Friday, August 19, 2016
Kashmiri teacher 'dies' in Indian army custody
A 30-year-old teacher has died in custody of the Indian army in Indian-administered Kashmir, residents have said.
Shabir Ahmed Moonga was among dozens who were injured and taken away during the late-night raid by the army and police on Wednesday at Khrew village in south Kashmir's Pulwama district, the locals said. To read the news, click here.
India has been using banned ammos to kill the separatists and protesters in IOK.
The CRPF has informed Jammu and Kashmir High Court that if pellet guns are banned as a crowd control measure, its personnel will be forced to fire bullets in extreme situations, which can cause more fatalities.
“In case, this (pellet gun) is withdrawn from the options available with the CRPF, CRPF personnel would have no recourse in extreme situations but to open fire with rifles, which may cause more fatalities,” the CRPF said in an affidavit submitted to the High Court on Wednesday. The paramilitary force submitted the affidavit in response to a PIL filed before the court, seeking ban on use of pellet guns as a means for crowd control mechanism in the Valley, which has been rocked by violent protests since the killing of Hizbul Mujahideen commander Burhan Wani in an encounter with security forces on July 8.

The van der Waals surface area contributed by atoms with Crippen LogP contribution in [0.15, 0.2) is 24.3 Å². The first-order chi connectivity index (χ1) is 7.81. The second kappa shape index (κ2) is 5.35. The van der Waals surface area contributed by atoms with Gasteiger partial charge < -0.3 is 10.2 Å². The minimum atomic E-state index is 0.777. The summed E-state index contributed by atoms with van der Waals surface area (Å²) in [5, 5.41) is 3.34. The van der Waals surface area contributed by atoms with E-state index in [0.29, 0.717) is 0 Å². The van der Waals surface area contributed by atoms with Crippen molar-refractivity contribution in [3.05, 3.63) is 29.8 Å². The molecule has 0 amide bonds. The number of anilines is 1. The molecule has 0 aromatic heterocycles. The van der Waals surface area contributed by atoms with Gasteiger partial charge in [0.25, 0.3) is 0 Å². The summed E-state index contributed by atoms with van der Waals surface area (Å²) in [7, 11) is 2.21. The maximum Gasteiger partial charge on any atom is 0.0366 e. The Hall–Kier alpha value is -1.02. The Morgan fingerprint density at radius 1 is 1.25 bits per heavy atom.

The force said pellet guns were introduced in 2010 and were an accepted weapon of riot control. It said that following the standard operating procedures while dealing with a dynamic law and order problem is difficult in case of moving, bending and running target.
The SOP regarding use of firearms for crowd control in extreme situations requires that the weapon be aimed below the waist. “But the situation prevailing on the streets during an ongoing law and order incident is dynamic and mobile.
“In such a situation, sometimes it is difficult to go in for precise aimed fire at a moving, bending and running target,” it said. The CRPF said it has fired around 3,500 pellet cartridges from July 9 to August 11 during violence by protesters in the Valley.
The PIL was filed by Kashmir High Court Bar Association on July 30. While the CRPF and BSF have submitted their replies, the state government has not filed its response so far. The case is listed for hearing tomorrow again.
To read the news on this use of deadly ammos, click here.